from The American Heritage® Dictionary of the English Language, 4th Edition
- adj. Having sufficient power or resources to accomplish something: a singer able to reach high notes; a detergent able to remove stains.
- adj. Usage Problem Susceptible to action or treatment: The brakes were able to be fixed.
- adj. Especially capable or talented.
from Wiktionary, Creative Commons Attribution/Share-Alike License
- n. A word that is used in place of the letter "A" during communication.
from the GNU version of the Collaborative International Dictionary of English
- adj. Fit; adapted; suitable.
- adj. Having sufficient power, strength, force, skill, means, or resources of any kind to accomplish the object; possessed of qualifications rendering competent for some end; competent; qualified; capable
- adj. Specially: Having intellectual qualifications, or strong mental powers; showing ability or skill; talented; clever; powerful
- adj. Legally qualified; possessed of legal competence.
- transitive v. To make able; to enable; to strengthen.
- transitive v. To vouch for.
from The Century Dictionary and Cyclopedia
- Having power or means sufficient; qualified; competent: as, a man able to perform military service; a child is not able to reason on abstract subjects.
- Legally entitled or authorized; having the requisite legal qualification: as, an illegitimate son is not able to take by inheritance.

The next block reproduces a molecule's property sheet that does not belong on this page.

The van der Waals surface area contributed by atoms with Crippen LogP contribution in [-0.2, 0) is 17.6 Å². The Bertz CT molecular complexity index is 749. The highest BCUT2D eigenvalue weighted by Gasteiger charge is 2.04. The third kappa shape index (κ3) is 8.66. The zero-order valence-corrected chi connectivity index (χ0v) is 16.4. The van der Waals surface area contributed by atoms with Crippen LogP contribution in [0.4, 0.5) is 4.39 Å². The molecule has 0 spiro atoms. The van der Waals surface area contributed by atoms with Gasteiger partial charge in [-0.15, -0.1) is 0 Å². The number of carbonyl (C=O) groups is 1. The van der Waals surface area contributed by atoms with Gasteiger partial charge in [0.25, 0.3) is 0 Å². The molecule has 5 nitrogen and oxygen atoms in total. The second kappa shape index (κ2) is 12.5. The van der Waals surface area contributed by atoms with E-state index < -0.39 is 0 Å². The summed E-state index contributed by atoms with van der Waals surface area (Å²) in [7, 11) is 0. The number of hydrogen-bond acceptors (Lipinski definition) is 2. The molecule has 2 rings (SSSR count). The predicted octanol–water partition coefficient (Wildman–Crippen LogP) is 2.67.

- In an absolute sense: Vigorous; active.
- Having strong or unusual powers of mind, or intellectual qualifications: as, an able minister.
- To enable.
- To warrant or answer for.
- n. Same as ablet.
- n. A common termination of English adjectives, especially of those based on verbs.
from WordNet 3.0 Copyright 2006 by Princeton University. All rights reserved.
- adj. have the skills and qualifications to do things well
- adj. having inherent physical or mental ability or capacity
- adj. (usually followed by `to') having the necessary means or skill or know-how or authority to do something
- adj. having a strong healthy body
Middle English, from Old French, from Latin habilis, from habēre, to handle; see ghabh- in Indo-European roots.(American Heritage® Dictionary of the English Language, Fourth Edition)
From Middle English, from Old Northern French able, variant of Old French abile, habile, from Latin habilis ("easily managed, held, or handled; apt; skillful"), from habeō ("have, hold"). (Wiktionary)
From Middle English ablen, from Middle English able (adjective). (Wiktionary)